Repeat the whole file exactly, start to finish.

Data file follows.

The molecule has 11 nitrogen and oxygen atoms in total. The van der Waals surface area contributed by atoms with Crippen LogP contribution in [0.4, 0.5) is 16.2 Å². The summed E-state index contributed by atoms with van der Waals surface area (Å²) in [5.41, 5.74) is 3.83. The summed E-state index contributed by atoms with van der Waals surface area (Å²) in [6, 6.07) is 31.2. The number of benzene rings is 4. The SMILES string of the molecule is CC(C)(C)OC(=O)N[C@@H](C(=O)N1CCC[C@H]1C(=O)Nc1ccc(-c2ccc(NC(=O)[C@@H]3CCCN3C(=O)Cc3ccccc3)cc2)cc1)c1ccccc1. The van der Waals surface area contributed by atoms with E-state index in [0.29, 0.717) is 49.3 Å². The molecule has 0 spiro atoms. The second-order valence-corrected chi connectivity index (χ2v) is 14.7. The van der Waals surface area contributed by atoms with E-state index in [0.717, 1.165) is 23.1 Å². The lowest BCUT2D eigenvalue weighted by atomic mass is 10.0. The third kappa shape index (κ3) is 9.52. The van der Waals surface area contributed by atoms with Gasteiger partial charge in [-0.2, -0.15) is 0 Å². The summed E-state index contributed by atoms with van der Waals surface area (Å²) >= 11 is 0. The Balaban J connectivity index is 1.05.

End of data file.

The molecule has 11 nitrogen and oxygen atoms in total. The van der Waals surface area contributed by atoms with Crippen LogP contribution in [0.4, 0.5) is 16.2 Å². The summed E-state index contributed by atoms with van der Waals surface area (Å²) in [5.41, 5.74) is 3.83. The summed E-state index contributed by atoms with van der Waals surface area (Å²) in [6, 6.07) is 31.2. The number of benzene rings is 4. The SMILES string of the molecule is CC(C)(C)OC(=O)N[C@@H](C(=O)N1CCC[C@H]1C(=O)Nc1ccc(-c2ccc(NC(=O)[C@@H]3CCCN3C(=O)Cc3ccccc3)cc2)cc1)c1ccccc1. The van der Waals surface area contributed by atoms with E-state index in [0.29, 0.717) is 49.3 Å². The molecule has 0 spiro atoms. The second-order valence-corrected chi connectivity index (χ2v) is 14.7. The van der Waals surface area contributed by atoms with E-state index in [0.717, 1.165) is 23.1 Å². The lowest BCUT2D eigenvalue weighted by atomic mass is 10.0. The third kappa shape index (κ3) is 9.52. The van der Waals surface area contributed by atoms with Gasteiger partial charge in [-0.2, -0.15) is 0 Å². The summed E-state index contributed by atoms with van der Waals surface area (Å²) >= 11 is 0. The Balaban J connectivity index is 1.05.